The student will first develop the procedures to separate prompt and non-prompt quarkonia. In doing so, the student will thus contribute to the development of the new software for data reconstructions, simulation, calibration and analysis that the ALICE Collaboration is developing for Runs 3 and 4 of the LHC. Secondly, the student will study the production of prompt and non-prompt quarkonia in terms of production yields and azimuthal anisotropy. These studies could be performed as a function of the centrality of the collision and transverse momentum and rapidity of the quarkonia, for various types of quarkonia. Depending on the progress of the thesis work, these studies, which are a priority for quarkonia produced by the hadronic collision, could be extended to photoproduced quarkonia.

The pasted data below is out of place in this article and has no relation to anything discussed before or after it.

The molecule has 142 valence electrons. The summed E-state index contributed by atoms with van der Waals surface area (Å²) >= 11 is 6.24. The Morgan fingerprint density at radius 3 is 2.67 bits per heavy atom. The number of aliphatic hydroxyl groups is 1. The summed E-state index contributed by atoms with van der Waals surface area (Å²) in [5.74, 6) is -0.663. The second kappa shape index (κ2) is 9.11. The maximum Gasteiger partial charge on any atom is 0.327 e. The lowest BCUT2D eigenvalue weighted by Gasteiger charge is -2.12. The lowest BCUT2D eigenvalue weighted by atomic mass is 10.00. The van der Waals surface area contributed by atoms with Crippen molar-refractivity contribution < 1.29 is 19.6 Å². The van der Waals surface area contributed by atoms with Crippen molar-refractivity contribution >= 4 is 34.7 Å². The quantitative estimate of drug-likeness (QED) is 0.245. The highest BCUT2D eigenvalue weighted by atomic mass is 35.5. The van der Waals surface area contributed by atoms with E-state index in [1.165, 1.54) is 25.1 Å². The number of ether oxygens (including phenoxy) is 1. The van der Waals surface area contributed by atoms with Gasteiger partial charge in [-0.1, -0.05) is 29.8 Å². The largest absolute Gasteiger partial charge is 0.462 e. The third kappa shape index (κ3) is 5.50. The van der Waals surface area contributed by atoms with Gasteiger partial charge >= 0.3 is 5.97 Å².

INVESTIGATION OF THE NUCLEAR TWO-PHOTON DECAY IN SWIFT FULLY STRIPPED HEAVY IONS

SL-DRF-21-0139

Research field : Nuclear physics
Location :

Service de Physique Nucléaire (DPhN)

Laboratoire études du noyau atomique (LENA) (LENA)

Saclay

Contact :

Wolfram KORTEN

Starting date : 01-10-2021

Contact :

Wolfram KORTEN
CEA - DRF/IRFU/DPhN/LENA

+33169084272

Thesis supervisor :

Wolfram KORTEN
CEA - DRF/IRFU/DPhN/LENA

+33169084272

Personal web page : https://www.researchgate.net/profile/Wolfram_Korten

Laboratory link : http://irfu.cea.fr/dphn/Phocea/Vie_des_labos/Ast/ast_sstheme.php?id_ast=293

More : https://www.gsi.de/en/work/research/appamml/atomic_physics/experimental_facilities/esr.htm